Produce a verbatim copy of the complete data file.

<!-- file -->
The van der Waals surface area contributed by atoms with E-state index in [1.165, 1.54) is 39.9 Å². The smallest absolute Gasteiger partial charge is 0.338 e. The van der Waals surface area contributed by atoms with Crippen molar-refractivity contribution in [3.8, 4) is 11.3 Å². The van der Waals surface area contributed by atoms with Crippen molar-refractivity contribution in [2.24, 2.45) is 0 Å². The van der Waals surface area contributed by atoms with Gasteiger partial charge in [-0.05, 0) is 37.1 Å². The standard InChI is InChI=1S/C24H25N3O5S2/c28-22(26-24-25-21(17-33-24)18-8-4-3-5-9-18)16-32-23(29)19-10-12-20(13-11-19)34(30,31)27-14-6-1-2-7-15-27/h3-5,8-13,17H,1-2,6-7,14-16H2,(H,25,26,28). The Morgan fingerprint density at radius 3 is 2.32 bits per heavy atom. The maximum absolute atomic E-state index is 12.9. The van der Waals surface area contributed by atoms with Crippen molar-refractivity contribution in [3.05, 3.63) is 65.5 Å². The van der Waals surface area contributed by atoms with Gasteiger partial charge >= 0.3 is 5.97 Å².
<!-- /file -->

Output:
The van der Waals surface area contributed by atoms with E-state index in [1.165, 1.54) is 39.9 Å². The smallest absolute Gasteiger partial charge is 0.338 e. The van der Waals surface area contributed by atoms with Crippen molar-refractivity contribution in [3.8, 4) is 11.3 Å². The van der Waals surface area contributed by atoms with Crippen molar-refractivity contribution in [2.24, 2.45) is 0 Å². The van der Waals surface area contributed by atoms with Gasteiger partial charge in [-0.05, 0) is 37.1 Å². The standard InChI is InChI=1S/C24H25N3O5S2/c28-22(26-24-25-21(17-33-24)18-8-4-3-5-9-18)16-32-23(29)19-10-12-20(13-11-19)34(30,31)27-14-6-1-2-7-15-27/h3-5,8-13,17H,1-2,6-7,14-16H2,(H,25,26,28). The Morgan fingerprint density at radius 3 is 2.32 bits per heavy atom. The maximum absolute atomic E-state index is 12.9. The van der Waals surface area contributed by atoms with Crippen molar-refractivity contribution in [3.05, 3.63) is 65.5 Å². The van der Waals surface area contributed by atoms with Gasteiger partial charge >= 0.3 is 5.97 Å².